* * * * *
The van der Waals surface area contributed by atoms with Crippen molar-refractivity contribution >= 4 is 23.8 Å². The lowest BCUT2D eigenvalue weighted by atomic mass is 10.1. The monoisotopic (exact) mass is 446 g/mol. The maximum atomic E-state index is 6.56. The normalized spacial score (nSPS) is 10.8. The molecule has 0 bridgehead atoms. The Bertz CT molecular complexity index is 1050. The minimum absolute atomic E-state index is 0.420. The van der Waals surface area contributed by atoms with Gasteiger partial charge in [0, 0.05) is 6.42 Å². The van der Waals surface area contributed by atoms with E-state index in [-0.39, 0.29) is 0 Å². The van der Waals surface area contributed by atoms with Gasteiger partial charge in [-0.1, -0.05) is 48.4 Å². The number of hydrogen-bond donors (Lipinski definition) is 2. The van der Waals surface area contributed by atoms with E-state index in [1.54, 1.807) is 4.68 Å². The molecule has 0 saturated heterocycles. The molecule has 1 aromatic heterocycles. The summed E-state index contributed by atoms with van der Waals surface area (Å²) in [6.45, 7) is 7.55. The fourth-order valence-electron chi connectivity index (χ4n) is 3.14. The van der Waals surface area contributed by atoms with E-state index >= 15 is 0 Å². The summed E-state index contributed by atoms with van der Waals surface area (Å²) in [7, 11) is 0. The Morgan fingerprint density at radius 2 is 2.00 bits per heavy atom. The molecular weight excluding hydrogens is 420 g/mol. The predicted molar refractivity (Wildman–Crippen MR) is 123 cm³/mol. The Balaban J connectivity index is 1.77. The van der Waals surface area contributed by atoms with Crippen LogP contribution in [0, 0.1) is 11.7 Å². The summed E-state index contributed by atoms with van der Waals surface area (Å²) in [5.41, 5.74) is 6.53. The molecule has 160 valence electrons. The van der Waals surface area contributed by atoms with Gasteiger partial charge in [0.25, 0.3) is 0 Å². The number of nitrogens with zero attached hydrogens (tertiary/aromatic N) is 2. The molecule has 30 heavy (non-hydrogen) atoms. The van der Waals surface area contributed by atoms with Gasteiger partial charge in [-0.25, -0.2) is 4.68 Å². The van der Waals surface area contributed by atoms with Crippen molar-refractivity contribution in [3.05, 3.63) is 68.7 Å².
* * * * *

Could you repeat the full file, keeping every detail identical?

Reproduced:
The van der Waals surface area contributed by atoms with Crippen molar-refractivity contribution >= 4 is 23.8 Å². The lowest BCUT2D eigenvalue weighted by atomic mass is 10.1. The monoisotopic (exact) mass is 446 g/mol. The maximum atomic E-state index is 6.56. The normalized spacial score (nSPS) is 10.8. The molecule has 0 bridgehead atoms. The Bertz CT molecular complexity index is 1050. The minimum absolute atomic E-state index is 0.420. The van der Waals surface area contributed by atoms with Gasteiger partial charge in [0, 0.05) is 6.42 Å². The van der Waals surface area contributed by atoms with E-state index in [-0.39, 0.29) is 0 Å². The van der Waals surface area contributed by atoms with Gasteiger partial charge in [-0.1, -0.05) is 48.4 Å². The number of hydrogen-bond donors (Lipinski definition) is 2. The van der Waals surface area contributed by atoms with E-state index in [1.54, 1.807) is 4.68 Å². The molecule has 0 saturated heterocycles. The molecule has 1 aromatic heterocycles. The summed E-state index contributed by atoms with van der Waals surface area (Å²) in [6.45, 7) is 7.55. The fourth-order valence-electron chi connectivity index (χ4n) is 3.14. The van der Waals surface area contributed by atoms with E-state index >= 15 is 0 Å². The summed E-state index contributed by atoms with van der Waals surface area (Å²) in [7, 11) is 0. The Morgan fingerprint density at radius 2 is 2.00 bits per heavy atom. The molecular weight excluding hydrogens is 420 g/mol. The predicted molar refractivity (Wildman–Crippen MR) is 123 cm³/mol. The Balaban J connectivity index is 1.77. The van der Waals surface area contributed by atoms with Crippen LogP contribution in [0, 0.1) is 11.7 Å². The summed E-state index contributed by atoms with van der Waals surface area (Å²) in [5.41, 5.74) is 6.53. The molecule has 160 valence electrons. The van der Waals surface area contributed by atoms with Gasteiger partial charge in [0.25, 0.3) is 0 Å². The number of nitrogens with zero attached hydrogens (tertiary/aromatic N) is 2. The molecule has 30 heavy (non-hydrogen) atoms. The van der Waals surface area contributed by atoms with Gasteiger partial charge in [-0.25, -0.2) is 4.68 Å². The van der Waals surface area contributed by atoms with Crippen molar-refractivity contribution in [3.05, 3.63) is 68.7 Å².